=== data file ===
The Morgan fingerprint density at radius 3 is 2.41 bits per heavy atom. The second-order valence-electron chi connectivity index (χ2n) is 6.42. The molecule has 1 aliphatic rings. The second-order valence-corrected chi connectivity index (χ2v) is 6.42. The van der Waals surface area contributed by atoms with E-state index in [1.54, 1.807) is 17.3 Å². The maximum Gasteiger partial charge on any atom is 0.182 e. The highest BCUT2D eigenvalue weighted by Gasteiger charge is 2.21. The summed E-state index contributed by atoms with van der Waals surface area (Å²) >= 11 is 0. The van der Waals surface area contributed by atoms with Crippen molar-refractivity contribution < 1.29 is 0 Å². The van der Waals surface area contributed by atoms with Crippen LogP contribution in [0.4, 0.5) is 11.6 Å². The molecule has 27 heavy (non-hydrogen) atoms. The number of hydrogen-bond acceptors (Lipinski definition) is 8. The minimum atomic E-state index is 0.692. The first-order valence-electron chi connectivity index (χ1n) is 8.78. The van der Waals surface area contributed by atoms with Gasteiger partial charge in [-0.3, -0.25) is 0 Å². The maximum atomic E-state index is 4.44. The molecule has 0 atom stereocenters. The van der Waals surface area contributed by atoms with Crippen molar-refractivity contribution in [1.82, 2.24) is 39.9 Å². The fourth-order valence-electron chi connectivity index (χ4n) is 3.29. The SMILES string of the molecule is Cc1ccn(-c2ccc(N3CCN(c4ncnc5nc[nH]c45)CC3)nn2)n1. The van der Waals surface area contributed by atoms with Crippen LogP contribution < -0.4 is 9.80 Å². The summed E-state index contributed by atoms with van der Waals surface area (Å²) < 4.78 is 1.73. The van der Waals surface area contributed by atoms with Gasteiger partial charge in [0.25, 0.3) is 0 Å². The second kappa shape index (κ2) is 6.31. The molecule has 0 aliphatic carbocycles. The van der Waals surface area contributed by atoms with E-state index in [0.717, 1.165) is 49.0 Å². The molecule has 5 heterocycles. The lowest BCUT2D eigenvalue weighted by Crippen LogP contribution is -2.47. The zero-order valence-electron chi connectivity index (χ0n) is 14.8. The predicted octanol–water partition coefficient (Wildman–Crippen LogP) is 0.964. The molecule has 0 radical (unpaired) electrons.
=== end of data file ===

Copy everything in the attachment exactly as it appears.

The Morgan fingerprint density at radius 3 is 2.41 bits per heavy atom. The second-order valence-electron chi connectivity index (χ2n) is 6.42. The molecule has 1 aliphatic rings. The second-order valence-corrected chi connectivity index (χ2v) is 6.42. The van der Waals surface area contributed by atoms with E-state index in [1.54, 1.807) is 17.3 Å². The maximum Gasteiger partial charge on any atom is 0.182 e. The highest BCUT2D eigenvalue weighted by Gasteiger charge is 2.21. The summed E-state index contributed by atoms with van der Waals surface area (Å²) >= 11 is 0. The van der Waals surface area contributed by atoms with Crippen molar-refractivity contribution < 1.29 is 0 Å². The van der Waals surface area contributed by atoms with Crippen LogP contribution in [0.4, 0.5) is 11.6 Å². The molecule has 27 heavy (non-hydrogen) atoms. The number of hydrogen-bond acceptors (Lipinski definition) is 8. The minimum atomic E-state index is 0.692. The first-order valence-electron chi connectivity index (χ1n) is 8.78. The van der Waals surface area contributed by atoms with Gasteiger partial charge in [-0.3, -0.25) is 0 Å². The maximum atomic E-state index is 4.44. The molecule has 0 atom stereocenters. The van der Waals surface area contributed by atoms with Crippen molar-refractivity contribution in [1.82, 2.24) is 39.9 Å². The fourth-order valence-electron chi connectivity index (χ4n) is 3.29. The SMILES string of the molecule is Cc1ccn(-c2ccc(N3CCN(c4ncnc5nc[nH]c45)CC3)nn2)n1. The van der Waals surface area contributed by atoms with Crippen LogP contribution < -0.4 is 9.80 Å². The summed E-state index contributed by atoms with van der Waals surface area (Å²) < 4.78 is 1.73. The van der Waals surface area contributed by atoms with Gasteiger partial charge in [0.25, 0.3) is 0 Å². The second kappa shape index (κ2) is 6.31. The molecule has 0 aliphatic carbocycles. The van der Waals surface area contributed by atoms with E-state index in [0.717, 1.165) is 49.0 Å². The molecule has 5 heterocycles. The lowest BCUT2D eigenvalue weighted by Crippen LogP contribution is -2.47. The zero-order valence-electron chi connectivity index (χ0n) is 14.8. The predicted octanol–water partition coefficient (Wildman–Crippen LogP) is 0.964. The molecule has 0 radical (unpaired) electrons.